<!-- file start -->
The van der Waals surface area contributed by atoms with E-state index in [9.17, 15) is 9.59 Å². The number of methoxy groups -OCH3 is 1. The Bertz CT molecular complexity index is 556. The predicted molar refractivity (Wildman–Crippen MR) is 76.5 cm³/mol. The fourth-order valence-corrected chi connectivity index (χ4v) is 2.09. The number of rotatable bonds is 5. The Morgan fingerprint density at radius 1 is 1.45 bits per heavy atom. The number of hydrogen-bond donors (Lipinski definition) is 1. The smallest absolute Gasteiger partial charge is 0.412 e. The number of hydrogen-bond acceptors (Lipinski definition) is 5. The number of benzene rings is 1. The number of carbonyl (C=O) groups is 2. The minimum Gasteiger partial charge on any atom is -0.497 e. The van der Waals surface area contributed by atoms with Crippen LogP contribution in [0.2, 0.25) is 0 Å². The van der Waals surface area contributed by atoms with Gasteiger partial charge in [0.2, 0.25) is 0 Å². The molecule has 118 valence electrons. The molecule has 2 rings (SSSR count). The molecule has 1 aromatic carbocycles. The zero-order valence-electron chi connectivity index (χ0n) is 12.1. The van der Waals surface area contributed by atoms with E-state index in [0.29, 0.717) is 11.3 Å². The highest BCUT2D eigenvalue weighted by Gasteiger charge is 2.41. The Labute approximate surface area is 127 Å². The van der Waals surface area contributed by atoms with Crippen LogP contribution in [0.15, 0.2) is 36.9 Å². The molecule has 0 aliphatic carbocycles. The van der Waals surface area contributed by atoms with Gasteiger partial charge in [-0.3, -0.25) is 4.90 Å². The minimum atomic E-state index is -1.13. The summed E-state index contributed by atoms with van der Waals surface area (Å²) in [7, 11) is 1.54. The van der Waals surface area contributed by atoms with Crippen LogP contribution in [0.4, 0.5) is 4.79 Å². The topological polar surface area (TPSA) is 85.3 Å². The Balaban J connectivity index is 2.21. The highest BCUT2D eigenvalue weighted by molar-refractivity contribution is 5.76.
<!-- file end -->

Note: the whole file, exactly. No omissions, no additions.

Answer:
The van der Waals surface area contributed by atoms with E-state index in [9.17, 15) is 9.59 Å². The number of methoxy groups -OCH3 is 1. The Bertz CT molecular complexity index is 556. The predicted molar refractivity (Wildman–Crippen MR) is 76.5 cm³/mol. The fourth-order valence-corrected chi connectivity index (χ4v) is 2.09. The number of rotatable bonds is 5. The Morgan fingerprint density at radius 1 is 1.45 bits per heavy atom. The number of hydrogen-bond donors (Lipinski definition) is 1. The smallest absolute Gasteiger partial charge is 0.412 e. The number of hydrogen-bond acceptors (Lipinski definition) is 5. The number of benzene rings is 1. The number of carbonyl (C=O) groups is 2. The minimum Gasteiger partial charge on any atom is -0.497 e. The van der Waals surface area contributed by atoms with Crippen LogP contribution in [0.2, 0.25) is 0 Å². The van der Waals surface area contributed by atoms with Gasteiger partial charge in [0.2, 0.25) is 0 Å². The molecule has 118 valence electrons. The molecule has 2 rings (SSSR count). The molecule has 1 aromatic carbocycles. The zero-order valence-electron chi connectivity index (χ0n) is 12.1. The van der Waals surface area contributed by atoms with E-state index in [0.29, 0.717) is 11.3 Å². The highest BCUT2D eigenvalue weighted by Gasteiger charge is 2.41. The Labute approximate surface area is 127 Å². The van der Waals surface area contributed by atoms with Crippen LogP contribution in [0.15, 0.2) is 36.9 Å². The molecule has 0 aliphatic carbocycles. The van der Waals surface area contributed by atoms with Gasteiger partial charge in [-0.3, -0.25) is 4.90 Å². The minimum atomic E-state index is -1.13. The summed E-state index contributed by atoms with van der Waals surface area (Å²) in [7, 11) is 1.54. The van der Waals surface area contributed by atoms with Crippen LogP contribution in [0.4, 0.5) is 4.79 Å². The topological polar surface area (TPSA) is 85.3 Å². The Balaban J connectivity index is 2.21. The highest BCUT2D eigenvalue weighted by molar-refractivity contribution is 5.76.